The grenade had been of the nonlethal variety, but not quite a flashbang.  The gathered soldiers were reeling, stunned, and Imp was crouched by the only one who was still conscious.  She drew a taser from her sleeve, tagged him, then stood.  She had one of the PRT’s grenade launchers slung over one shoulder, the flamethrower-thing in one hand, and the taser in the other.  She handed off the grenade launcher to Regent, then put the taser away, holding the flamethrower.

To reach the hallway where Grue and the elevator were, we had to head out past the gift shop and around the front desk.  Everyone we’d left behind was still there, friend and foe, but things hadn’t gone well in our absence.

We found Bitch and Shadow Stalker backed against the elevator at the far end of the hallway.  The three dogs were spread out between them and Weld, limp and unmoving.  They’d shrunk down almost to their normal size.  I had to watch for a few seconds before I could see the rise and fall of Sirius’ chest and verify he was alive.

Weld stood beside Grue, binding a length of cord around our leader.  The way he was positioned, Bitch wasn’t able to get by, and I could only assume that Regent had Shadow Stalker there because Bitch lacked the means to defend herself solo.  The elevator, naturally, wasn’t running.

I lifted the heavy gun, then aimed it at Weld and Grue.

“Where did you get those guns?” Weld asked, squaring his shoulders as he turned to face us.

“Borrowed ’em,” Tattletale smirked.  Then she fired the gun she was carrying.  An arc of electricity crackled between the nozzle of her gun and Weld.  Seemingly unconcerned, he started running towards us, metal feet pounding on the tile.

Tattletale backed up one step, and I took that as my cue to back up three. This guy could hit hard, and none of us was capable of going toe-to-toe with him.

There was no need to worry, as the lightning gun’s effects added up and Weld collapsed to the ground before he got halfway to us.  Tattletale stopped firing, and I could see that the metal of Weld’s body was glowing with the heat he’d absorbed.  She stepped closer and swung her gun at him, smacking him across the face with the barrel.  It stuck, and she swiftly backed up.  I wouldn’t have thought he was that hot, that the metal would bond.

Weld staggered to his feet and tore the gun away with both hands, leaving a melted mess that extended from his cheekbone to his forehead on one side of his face.  Gun removed, he started reforming his hands into sticks, four feet long, with the ends curved into blunted hooks.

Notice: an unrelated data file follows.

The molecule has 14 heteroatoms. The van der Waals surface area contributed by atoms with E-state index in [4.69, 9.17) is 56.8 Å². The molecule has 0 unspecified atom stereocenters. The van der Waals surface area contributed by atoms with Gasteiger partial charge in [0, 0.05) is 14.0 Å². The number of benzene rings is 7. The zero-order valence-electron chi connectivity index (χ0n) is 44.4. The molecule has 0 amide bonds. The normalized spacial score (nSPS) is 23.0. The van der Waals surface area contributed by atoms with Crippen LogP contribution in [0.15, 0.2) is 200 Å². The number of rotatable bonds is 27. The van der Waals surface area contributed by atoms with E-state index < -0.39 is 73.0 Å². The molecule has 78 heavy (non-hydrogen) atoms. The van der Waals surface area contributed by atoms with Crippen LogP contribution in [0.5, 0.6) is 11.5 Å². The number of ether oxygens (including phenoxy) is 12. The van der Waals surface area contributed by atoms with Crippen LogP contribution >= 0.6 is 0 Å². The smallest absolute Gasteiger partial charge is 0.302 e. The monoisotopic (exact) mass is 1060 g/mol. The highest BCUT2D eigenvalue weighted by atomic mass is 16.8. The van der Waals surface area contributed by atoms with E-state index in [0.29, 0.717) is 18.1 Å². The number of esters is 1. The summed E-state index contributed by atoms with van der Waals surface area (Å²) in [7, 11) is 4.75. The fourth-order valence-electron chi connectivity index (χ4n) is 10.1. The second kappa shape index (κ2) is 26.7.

I raised the gun that had nearly knocked the door off its hinges and pulled the trigger, aiming it at both Weld and Grue.  Nothing.  Whether it was due to a lack of charge, a malfunction, or whatever, it just didn’t work.

Weld began to charge us, and he was nearly to us when Imp stepped in his way and tried to fire.

“Don’t-” Tattletale started.

As with my gun, the flamethrower didn’t work.  Weld clobbered her just as she was beginning to utter a swear word, catching her with both hands to fling her aside.  She tumbled into a sign.  That put him only a few paces from me.

Shadow Stalker was already running toward us.  She entered her shadow state to leap forward, interjecting herself between us and him before going solid.  There was no grace in her movement as she threw herself at him, no particular technique she employed.  They slammed into one another, and she went limp, her body getting tangled up in his legs as he trampled her to the ground.

A short distance from us, Regent fell to one knee, grunting slightly.  A backfire?  Or something else?

More out of an attempt to minimize the damage to Shadow Stalker than actually being bowled over, Weld fell.  I did as Tattletale had done before, and struck Weld with the metal of my gun’s barrel.  As I’d hoped, he was still hot enough that the gun bonded to the metal of his body, I could help to hamper his movements.  Rather than hit him in the face, I struck him across one arm, so the gun made contact with both his forearm, where the hook-hand started, and his bicep.  My hope was that it would limit his range of movement.

Tattletale, Weld and I hurried to back away as he began to climb to his feet, Tattletale recovering her lightning gun.   I could see her debate striking him again, but she seemed to decide it would be better to keep her distance and hold on to it.